La mia morte - La più vuota delle immagini. Graphic Design Exhibition

La mia morte. La più vuota delle immagini

Graphic Design Exhibition. Curated by lecturer Enrico Parisio.
Opening on Monday 25 July at 5 pm, RUFA Space, via degli Ausoni 7.


Lorenzo Lauro, Adriano Aureli, Carolina Autili, Desireee Dikoume, Gabriele Boccini, Gioia D’innocenti, Giulia Iosa, Hafsa Islam, Niccolò Di Ferdinando, Raffaele Iannone, Silvia Giannetti, Elisa Droisi, Eugenio Poli, Cristina Tomassi, Alex-Dan Zaharia, Rani Rosati, Saadat, Livia Rosati, Samed, Alice Attanasio, Matteo Francescon, Gianmario Palombo, Cristina Tomassi, Agnese Troncone, Afik Shitrit, Claudia Fracassi, Luca Amato, Sofia Paciotti, Gabriele Boccini, Flavia Chiappini, Gioia D’innocenti, Ilaria Bucci, Paolo Berardicurti, Giulia Massoni, Saverio Tozzi, Ilaria Sanguinetti, Agnese Troncone, Lisa Romanato and Gianmario Palombo.
One is born and one dies, that’s life! It is not a scandal to die, it is expected: there are medical examiners who have the last word on the matter, there are legal aspects regarding the succession of property, there are cemeteries that host and remind us of those who are no longer with us, there are political issues on the inalienable right or not to the end of life…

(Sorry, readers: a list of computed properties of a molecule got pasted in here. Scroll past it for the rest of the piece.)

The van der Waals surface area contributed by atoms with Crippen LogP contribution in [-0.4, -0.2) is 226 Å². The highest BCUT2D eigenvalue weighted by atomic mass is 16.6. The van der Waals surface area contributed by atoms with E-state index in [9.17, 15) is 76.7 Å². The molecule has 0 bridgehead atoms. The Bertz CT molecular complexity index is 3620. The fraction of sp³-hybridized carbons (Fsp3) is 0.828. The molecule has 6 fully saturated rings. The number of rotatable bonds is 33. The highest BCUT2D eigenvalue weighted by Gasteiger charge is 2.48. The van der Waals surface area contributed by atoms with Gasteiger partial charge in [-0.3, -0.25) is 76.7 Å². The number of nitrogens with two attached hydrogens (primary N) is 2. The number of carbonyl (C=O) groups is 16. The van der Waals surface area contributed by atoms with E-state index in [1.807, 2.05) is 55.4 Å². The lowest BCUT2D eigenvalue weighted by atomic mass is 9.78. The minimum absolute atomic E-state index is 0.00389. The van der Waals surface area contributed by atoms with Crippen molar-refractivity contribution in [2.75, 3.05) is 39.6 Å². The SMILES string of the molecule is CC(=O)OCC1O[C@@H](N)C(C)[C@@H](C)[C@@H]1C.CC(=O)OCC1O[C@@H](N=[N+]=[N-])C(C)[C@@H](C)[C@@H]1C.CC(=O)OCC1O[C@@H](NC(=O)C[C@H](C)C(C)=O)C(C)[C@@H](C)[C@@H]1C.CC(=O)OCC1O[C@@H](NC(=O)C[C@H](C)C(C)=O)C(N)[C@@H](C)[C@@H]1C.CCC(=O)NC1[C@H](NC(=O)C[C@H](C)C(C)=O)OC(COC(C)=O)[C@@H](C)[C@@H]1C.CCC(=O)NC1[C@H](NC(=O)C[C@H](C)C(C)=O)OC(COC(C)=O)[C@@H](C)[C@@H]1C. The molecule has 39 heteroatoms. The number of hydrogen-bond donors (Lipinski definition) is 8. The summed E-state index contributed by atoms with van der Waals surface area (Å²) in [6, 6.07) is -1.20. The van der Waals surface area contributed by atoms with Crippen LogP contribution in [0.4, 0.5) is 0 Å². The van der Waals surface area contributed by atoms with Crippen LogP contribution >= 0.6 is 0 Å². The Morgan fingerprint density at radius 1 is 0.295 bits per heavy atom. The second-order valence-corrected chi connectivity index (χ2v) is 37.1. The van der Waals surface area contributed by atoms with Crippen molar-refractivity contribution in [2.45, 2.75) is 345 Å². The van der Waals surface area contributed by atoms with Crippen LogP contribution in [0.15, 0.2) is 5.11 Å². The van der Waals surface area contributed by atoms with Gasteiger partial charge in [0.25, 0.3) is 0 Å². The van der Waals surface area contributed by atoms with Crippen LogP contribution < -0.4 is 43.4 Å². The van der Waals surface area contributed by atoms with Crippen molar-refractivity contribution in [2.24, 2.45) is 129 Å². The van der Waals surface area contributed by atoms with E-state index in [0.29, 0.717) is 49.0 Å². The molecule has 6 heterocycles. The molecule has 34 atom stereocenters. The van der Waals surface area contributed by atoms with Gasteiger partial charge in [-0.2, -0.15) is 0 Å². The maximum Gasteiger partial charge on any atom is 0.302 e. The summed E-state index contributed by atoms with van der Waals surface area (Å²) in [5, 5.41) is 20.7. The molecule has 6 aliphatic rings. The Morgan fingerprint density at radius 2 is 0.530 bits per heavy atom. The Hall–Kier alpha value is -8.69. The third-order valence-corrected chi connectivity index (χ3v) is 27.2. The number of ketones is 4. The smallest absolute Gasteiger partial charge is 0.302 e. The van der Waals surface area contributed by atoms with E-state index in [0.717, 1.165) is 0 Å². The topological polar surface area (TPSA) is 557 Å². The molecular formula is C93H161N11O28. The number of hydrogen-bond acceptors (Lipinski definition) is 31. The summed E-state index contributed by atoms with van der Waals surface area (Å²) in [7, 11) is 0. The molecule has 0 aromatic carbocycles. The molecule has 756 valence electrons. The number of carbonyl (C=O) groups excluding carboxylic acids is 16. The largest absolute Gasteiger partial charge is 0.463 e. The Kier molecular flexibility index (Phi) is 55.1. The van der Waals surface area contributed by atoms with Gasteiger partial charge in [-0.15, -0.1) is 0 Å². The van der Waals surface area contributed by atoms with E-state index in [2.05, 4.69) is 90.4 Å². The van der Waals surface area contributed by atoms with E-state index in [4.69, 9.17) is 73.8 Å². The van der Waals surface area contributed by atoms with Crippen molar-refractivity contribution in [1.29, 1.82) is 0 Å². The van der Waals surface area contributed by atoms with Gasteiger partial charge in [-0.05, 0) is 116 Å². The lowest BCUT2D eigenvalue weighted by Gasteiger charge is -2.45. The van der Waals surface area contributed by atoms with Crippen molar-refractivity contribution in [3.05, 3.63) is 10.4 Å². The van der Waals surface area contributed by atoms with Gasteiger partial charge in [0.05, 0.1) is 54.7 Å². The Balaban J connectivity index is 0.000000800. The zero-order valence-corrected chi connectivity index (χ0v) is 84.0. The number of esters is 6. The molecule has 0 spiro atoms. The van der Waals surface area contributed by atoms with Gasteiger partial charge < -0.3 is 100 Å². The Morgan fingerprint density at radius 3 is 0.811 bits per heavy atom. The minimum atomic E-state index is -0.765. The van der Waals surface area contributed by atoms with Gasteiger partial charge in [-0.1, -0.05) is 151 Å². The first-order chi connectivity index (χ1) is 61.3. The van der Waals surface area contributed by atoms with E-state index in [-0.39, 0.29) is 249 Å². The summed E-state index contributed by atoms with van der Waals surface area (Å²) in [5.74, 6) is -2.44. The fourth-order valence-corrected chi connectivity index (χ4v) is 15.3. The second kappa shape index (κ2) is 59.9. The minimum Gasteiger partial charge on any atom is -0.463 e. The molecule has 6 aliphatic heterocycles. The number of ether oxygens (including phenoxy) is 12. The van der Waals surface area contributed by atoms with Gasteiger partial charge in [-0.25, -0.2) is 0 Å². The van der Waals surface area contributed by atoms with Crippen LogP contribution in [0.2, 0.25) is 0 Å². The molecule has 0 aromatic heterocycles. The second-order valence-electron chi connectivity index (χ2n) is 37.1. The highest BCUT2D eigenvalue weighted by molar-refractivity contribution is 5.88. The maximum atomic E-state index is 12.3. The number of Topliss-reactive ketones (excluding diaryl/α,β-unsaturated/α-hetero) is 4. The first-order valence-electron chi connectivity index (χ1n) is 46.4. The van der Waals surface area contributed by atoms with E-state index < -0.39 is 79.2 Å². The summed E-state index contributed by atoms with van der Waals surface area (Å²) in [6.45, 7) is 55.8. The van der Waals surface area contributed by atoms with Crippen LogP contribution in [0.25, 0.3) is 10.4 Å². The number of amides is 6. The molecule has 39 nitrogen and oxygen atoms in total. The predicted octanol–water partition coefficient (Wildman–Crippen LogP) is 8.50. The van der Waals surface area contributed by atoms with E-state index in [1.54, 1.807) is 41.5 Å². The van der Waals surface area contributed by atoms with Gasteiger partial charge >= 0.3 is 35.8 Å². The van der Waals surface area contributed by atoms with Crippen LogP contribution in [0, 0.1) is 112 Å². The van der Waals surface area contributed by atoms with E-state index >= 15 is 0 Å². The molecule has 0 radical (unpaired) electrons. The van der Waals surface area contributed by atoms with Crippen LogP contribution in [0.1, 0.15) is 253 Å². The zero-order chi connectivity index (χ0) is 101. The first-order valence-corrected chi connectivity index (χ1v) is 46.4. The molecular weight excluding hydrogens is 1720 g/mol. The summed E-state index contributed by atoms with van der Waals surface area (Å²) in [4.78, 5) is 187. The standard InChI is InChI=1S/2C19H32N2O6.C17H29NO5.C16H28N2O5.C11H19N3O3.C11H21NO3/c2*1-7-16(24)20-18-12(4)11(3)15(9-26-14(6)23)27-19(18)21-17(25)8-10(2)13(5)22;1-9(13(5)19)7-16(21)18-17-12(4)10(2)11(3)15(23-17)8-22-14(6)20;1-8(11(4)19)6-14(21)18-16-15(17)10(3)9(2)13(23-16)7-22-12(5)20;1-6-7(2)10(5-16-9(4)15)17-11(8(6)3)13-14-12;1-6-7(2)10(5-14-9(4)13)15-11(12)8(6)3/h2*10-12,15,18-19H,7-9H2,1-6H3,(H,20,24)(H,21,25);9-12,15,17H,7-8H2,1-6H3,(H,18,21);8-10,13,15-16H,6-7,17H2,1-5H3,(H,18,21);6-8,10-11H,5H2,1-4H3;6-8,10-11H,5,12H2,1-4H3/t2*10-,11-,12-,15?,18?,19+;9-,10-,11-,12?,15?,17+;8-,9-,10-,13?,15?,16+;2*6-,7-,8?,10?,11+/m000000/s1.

Yes, but we always look at the death of another, not our own death. Death is seen by those who are alive, and they translate it into legal, political, ritual, religious aspects: but is my death, yes, precisely mine, that of Ivan Il’ic, sayable through the vocabulary of life?
Western culture has given some answers.
Classical antiquity tells us that history, as the occurrence of events in Nature, is eternal, since this nature regenerates itself, dies and is reborn in an infinite cycle, just look at the changing of the seasons. And man, as an element of nature, is necessarily immortal as a species, but the single form of determined man is inevitably destined to annihilation, to non-being. Here is the whole ancient tragic conception of man’s fate, of his ‘mortal being’: he will be reborn, but in another form, instead that singular form which is the person, the subject, will disappear forever.

But the most radical question comes to us from the ancient Aegean, from Heraclitus’ fragments:
“Things are born and perish simultaneously”.
“Not one after the other, but together things are born and perish”.
“The moment of birth and the moment of death are the same instant”.

Not nothingness, nec entem, but precisely nothingness, nec hilum: are we sure that, once our lights (not someone else’s) have gone out, the world, as we know it alive, continues to exist?

Read the critical text by Enrico Parisio

Look at the images of the event

La mia morte
from 25.07.2022 to 29.07.2022
Via degli Ausoni, 7

Event type

  • RUFA Culture

Featured for:

  • Graphic design